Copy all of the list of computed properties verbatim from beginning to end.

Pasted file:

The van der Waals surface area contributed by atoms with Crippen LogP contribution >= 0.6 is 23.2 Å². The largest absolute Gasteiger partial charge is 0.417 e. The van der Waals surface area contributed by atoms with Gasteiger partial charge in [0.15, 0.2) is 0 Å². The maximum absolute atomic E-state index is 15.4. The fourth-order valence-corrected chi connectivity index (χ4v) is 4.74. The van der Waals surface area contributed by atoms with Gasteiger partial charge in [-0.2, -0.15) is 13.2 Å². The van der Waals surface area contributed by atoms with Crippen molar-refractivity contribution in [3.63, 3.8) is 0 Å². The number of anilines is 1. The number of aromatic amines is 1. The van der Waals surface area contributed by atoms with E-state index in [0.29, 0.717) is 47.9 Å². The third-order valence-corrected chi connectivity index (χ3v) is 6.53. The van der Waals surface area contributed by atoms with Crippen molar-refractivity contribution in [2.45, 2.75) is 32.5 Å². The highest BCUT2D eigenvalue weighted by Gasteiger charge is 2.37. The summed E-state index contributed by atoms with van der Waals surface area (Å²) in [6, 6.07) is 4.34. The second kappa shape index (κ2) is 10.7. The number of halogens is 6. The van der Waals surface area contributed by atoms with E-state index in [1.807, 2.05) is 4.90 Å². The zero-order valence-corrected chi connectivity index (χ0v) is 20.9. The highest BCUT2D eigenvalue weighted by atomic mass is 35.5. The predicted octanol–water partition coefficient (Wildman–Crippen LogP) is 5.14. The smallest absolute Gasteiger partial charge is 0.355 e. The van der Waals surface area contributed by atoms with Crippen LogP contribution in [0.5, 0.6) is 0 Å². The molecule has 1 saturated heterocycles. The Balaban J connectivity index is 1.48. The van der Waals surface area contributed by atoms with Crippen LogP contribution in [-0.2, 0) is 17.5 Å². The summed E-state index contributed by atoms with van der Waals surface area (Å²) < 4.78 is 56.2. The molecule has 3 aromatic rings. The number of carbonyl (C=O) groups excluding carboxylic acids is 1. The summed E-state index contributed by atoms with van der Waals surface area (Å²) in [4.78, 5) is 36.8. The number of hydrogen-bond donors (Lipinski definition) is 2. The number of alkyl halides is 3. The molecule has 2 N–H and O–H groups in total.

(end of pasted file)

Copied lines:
The van der Waals surface area contributed by atoms with Crippen LogP contribution >= 0.6 is 23.2 Å². The largest absolute Gasteiger partial charge is 0.417 e. The van der Waals surface area contributed by atoms with Gasteiger partial charge in [0.15, 0.2) is 0 Å². The maximum absolute atomic E-state index is 15.4. The fourth-order valence-corrected chi connectivity index (χ4v) is 4.74. The van der Waals surface area contributed by atoms with Gasteiger partial charge in [-0.2, -0.15) is 13.2 Å². The van der Waals surface area contributed by atoms with Crippen molar-refractivity contribution in [3.63, 3.8) is 0 Å². The number of anilines is 1. The number of aromatic amines is 1. The van der Waals surface area contributed by atoms with E-state index in [0.29, 0.717) is 47.9 Å². The third-order valence-corrected chi connectivity index (χ3v) is 6.53. The van der Waals surface area contributed by atoms with Crippen molar-refractivity contribution in [2.45, 2.75) is 32.5 Å². The highest BCUT2D eigenvalue weighted by Gasteiger charge is 2.37. The summed E-state index contributed by atoms with van der Waals surface area (Å²) in [6, 6.07) is 4.34. The second kappa shape index (κ2) is 10.7. The number of halogens is 6. The van der Waals surface area contributed by atoms with E-state index in [1.807, 2.05) is 4.90 Å². The zero-order valence-corrected chi connectivity index (χ0v) is 20.9. The highest BCUT2D eigenvalue weighted by atomic mass is 35.5. The predicted octanol–water partition coefficient (Wildman–Crippen LogP) is 5.14. The smallest absolute Gasteiger partial charge is 0.355 e. The van der Waals surface area contributed by atoms with Crippen LogP contribution in [0.5, 0.6) is 0 Å². The molecule has 1 saturated heterocycles. The Balaban J connectivity index is 1.48. The van der Waals surface area contributed by atoms with Crippen LogP contribution in [-0.2, 0) is 17.5 Å². The summed E-state index contributed by atoms with van der Waals surface area (Å²) < 4.78 is 56.2. The molecule has 3 aromatic rings. The number of carbonyl (C=O) groups excluding carboxylic acids is 1. The summed E-state index contributed by atoms with van der Waals surface area (Å²) in [4.78, 5) is 36.8. The number of hydrogen-bond donors (Lipinski definition) is 2. The number of alkyl halides is 3. The molecule has 2 N–H and O–H groups in total.